A Personal Reflection, Recalling John Telford’s Keynote Presentation at the Horwoord/Canadian Student Outdoor Education Conference
Ten years ago I submitted my application for a grade 12 outdoor education program that a friend of my Dad’s, Mike, (or Elroy as came to call him) was facilitating. Once accepted, I confidently showed up on day one with my family canoe tripping experience in mind, wearing second-hand wool attire, and beaming with eagerness to show my new peers my passion for camping. Quickly realizing my classmates each had their own strengths that I admired and envied over, I became captivated by each and every individual in my cohort in one form or another. I recently consulted my journal to reflect on some of these feelings, but unfortunately I don’t have much recollection or written records of the activities we participated in that fostered these deep and lasting emotions. Instead, I began to consider maybe it was less about the educational activities and more to do with some other aspect of the program that facilitated such deep and lasting emotions. I embarked on a process of realizing that I was unaware of the most meaningful elements of my outdoor education experience, and that I may not have even had the words or capacity to capture what I was experiencing at the time. The space that Elroy created to foster connections and relationships ran so deep that it was inherent to the program. Moreover, this experiential learning opportunity landed in our lives as we were in the midst of the young adult journey of exploring romance, sexuality, and friendship in intimate and deeply meaningful ways. “We were so in love with each other”. I believe Elroy knew this would happen. And he used this to intentionally and subtly shape significant life experiences to foster lasting teachable moments.
I am reflecting on this experience for several reasons. First, in November of 2019 I attended a ceremony that honoured my mentor, and the community leader, teacher, father, brother, and husband that Elroy was, as it marked the 10th year since his passing in 2009 – 5 months after my outdoor education program came to an end. This event ignited a much-needed healing process for me, as I had put many of these memories and feelings on pause after Elroy died. Consulting my journal from this time was part of this healing process. In addition, the end of 2019 marked other significant events: I was entering my last semester as an undergraduate (for the second time), I would be completing a thesis investigating outdoor play, and I was accepted to present at an outdoor education conference in January with my Dad. Further, this all felt like a rebirth of sorts, as I resurrected hobbies and interests that I had not engaged in for 10 years, such as writing songs, enduring winter camping, and embarking on a women’s wilderness adventure. I was re-experiencing these, but this time with intention and precision (see previous post for details; consider also: Stacey’s “spiralized curriculum” and the adapted Learning Cycle images below). I welcomed 2020 with excitement and anticipation (much like the naive and tender feelings experienced at the start of outdoor education 10 years prior) as I had been accepted into a leadership intensive cohort for January, would be registering as an early childhood educator this summer, and was beginning graduate studies in the fall. I felt as though previous versions of myself were integrating and synthesizing into a fresh, well-rounded, and multifaceted woman; I was “generalizing” my previous learnings, so to speak.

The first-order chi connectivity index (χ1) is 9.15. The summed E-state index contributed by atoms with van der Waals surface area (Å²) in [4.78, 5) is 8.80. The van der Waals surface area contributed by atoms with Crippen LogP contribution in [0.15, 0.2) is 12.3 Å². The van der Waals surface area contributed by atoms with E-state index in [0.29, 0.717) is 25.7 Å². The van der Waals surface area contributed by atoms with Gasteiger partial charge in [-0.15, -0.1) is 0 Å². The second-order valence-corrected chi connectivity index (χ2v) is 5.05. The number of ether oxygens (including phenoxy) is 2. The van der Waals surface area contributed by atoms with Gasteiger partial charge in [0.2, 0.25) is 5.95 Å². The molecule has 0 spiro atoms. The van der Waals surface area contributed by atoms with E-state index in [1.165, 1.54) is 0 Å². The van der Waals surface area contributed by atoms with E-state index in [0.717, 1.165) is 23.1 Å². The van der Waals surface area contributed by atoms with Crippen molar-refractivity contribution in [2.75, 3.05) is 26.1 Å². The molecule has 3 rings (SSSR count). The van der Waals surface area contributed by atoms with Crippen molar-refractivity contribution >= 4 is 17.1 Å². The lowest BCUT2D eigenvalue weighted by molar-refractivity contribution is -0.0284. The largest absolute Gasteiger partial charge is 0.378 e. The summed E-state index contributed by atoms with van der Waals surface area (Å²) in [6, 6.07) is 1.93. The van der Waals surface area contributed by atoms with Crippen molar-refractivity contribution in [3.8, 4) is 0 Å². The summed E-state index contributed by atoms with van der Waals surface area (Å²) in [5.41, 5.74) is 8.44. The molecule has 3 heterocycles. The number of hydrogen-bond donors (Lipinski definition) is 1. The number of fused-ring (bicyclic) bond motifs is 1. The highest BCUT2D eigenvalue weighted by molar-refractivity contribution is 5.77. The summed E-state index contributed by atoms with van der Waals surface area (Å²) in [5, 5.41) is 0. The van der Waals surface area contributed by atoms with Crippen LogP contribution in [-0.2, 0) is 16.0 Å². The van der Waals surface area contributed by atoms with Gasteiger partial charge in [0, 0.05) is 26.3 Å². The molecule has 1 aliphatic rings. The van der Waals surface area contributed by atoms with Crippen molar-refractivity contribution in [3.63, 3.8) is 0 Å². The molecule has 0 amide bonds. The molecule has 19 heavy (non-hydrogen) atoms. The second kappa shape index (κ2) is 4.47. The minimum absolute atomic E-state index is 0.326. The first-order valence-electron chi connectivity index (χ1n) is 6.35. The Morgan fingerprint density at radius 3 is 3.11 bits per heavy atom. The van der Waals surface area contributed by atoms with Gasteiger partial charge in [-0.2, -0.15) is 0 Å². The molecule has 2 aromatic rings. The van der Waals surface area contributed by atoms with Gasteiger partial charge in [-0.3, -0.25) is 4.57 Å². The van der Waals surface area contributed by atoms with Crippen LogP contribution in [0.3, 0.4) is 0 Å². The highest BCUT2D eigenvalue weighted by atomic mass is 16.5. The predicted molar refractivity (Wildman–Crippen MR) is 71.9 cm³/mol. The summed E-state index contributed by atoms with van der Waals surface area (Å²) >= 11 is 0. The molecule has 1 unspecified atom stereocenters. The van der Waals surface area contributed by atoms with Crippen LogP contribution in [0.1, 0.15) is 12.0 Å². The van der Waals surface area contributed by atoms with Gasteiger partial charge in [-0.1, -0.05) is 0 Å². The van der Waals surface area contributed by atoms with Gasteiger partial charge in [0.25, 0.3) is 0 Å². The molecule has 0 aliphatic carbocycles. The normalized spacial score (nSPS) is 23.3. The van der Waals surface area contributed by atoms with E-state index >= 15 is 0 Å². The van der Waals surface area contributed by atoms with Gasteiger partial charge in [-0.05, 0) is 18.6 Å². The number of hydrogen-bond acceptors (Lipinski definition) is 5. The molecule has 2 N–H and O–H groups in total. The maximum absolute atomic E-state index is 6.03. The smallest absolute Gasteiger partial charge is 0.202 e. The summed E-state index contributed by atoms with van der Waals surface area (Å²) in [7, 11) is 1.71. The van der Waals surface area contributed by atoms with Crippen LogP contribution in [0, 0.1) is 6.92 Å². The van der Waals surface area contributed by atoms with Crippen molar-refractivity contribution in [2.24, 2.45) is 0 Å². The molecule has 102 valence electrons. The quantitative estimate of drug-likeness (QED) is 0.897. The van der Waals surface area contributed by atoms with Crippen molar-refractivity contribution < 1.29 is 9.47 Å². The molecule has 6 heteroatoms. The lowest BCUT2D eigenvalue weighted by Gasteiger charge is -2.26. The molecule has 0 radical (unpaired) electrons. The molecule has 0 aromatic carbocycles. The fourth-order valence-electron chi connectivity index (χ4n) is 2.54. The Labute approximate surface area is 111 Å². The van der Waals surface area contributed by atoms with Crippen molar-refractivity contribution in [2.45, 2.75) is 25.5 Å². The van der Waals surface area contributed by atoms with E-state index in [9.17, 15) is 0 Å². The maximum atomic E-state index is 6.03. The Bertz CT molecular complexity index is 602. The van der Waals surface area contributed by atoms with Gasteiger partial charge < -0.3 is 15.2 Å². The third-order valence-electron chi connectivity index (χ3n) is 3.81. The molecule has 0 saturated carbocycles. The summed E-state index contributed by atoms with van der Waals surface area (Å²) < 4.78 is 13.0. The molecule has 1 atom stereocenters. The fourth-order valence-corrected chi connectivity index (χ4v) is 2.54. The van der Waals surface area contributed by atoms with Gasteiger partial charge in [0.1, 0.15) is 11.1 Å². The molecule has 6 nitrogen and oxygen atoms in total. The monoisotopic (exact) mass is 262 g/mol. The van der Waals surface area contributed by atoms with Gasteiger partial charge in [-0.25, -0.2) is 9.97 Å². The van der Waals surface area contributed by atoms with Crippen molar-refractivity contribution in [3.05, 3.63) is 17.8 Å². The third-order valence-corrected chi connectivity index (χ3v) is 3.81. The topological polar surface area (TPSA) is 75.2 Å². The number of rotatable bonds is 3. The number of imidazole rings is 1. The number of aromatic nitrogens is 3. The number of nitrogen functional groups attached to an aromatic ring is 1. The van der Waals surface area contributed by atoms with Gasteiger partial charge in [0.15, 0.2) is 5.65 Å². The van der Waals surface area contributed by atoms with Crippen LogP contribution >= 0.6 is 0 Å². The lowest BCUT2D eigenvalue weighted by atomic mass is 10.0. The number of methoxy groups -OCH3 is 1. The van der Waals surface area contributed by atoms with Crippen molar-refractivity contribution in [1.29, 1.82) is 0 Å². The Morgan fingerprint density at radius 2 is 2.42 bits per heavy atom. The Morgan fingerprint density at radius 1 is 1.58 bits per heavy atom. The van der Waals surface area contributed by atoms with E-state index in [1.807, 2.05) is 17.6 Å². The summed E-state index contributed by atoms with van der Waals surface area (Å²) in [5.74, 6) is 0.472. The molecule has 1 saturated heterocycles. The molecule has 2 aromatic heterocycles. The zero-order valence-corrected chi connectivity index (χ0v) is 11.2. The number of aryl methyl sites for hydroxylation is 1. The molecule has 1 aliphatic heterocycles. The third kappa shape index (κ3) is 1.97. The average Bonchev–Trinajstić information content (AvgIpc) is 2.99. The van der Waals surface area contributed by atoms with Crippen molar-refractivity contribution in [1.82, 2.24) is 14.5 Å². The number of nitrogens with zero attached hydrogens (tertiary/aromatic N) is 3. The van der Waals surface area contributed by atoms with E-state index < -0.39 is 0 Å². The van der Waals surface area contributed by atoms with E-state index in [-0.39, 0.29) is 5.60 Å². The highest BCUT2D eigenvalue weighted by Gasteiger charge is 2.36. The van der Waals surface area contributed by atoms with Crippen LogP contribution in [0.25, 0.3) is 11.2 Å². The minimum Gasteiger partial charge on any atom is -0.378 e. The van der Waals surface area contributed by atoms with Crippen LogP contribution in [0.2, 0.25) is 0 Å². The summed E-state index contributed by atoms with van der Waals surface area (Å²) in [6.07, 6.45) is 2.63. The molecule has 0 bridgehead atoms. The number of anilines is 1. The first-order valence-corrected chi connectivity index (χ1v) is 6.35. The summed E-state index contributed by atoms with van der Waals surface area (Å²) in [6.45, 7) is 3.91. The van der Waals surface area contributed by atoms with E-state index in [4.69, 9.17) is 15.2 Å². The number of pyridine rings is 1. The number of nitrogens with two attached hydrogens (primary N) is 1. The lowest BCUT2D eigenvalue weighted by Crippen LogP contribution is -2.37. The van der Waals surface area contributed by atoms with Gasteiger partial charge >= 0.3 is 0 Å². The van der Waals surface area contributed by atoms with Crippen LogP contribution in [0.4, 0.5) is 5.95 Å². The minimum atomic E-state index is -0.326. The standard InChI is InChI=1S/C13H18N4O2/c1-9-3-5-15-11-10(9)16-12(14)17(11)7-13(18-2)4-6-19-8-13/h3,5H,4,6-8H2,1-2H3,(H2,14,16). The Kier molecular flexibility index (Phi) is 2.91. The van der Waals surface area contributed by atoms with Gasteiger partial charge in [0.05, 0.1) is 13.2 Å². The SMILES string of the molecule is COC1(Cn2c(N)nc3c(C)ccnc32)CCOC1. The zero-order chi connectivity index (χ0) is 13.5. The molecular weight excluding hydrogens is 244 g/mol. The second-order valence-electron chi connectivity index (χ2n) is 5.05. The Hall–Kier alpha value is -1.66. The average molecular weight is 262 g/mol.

And then, mid-January, during day one at the leadership intensive training, my new framework and vision stalled. We had completed a strengths assessment and were engaged in discussion about identities. We were encouraged to think of “different ways of being, knowing, and doing, as we move in and out of claiming various identities”. This idea both validated and challenged my recent understanding that I was experiencing a “coming into myself”. I started to instead consider what it would feel like to “come out”, which made me feel even more confused. I reflected on my previous Indigenous roommate who taught me the meaning of “two-spirit” and the intersection of this identity with veganism. Yet the heteropatriarchy ran so deep that through the intimacy and romance and obsession we shared with each other, never once did I let myself consider the love we experienced. But their life-lessons and teachings live on in very personal ways. Whether or not I choose to claim the identities of straight, bisexual, bipolar, female, educator, yogi, skier, songwriter, blogger, photographer, researcher, songwriter, and/or learner, I will critically consider all of these journeys as part of who I continue to become.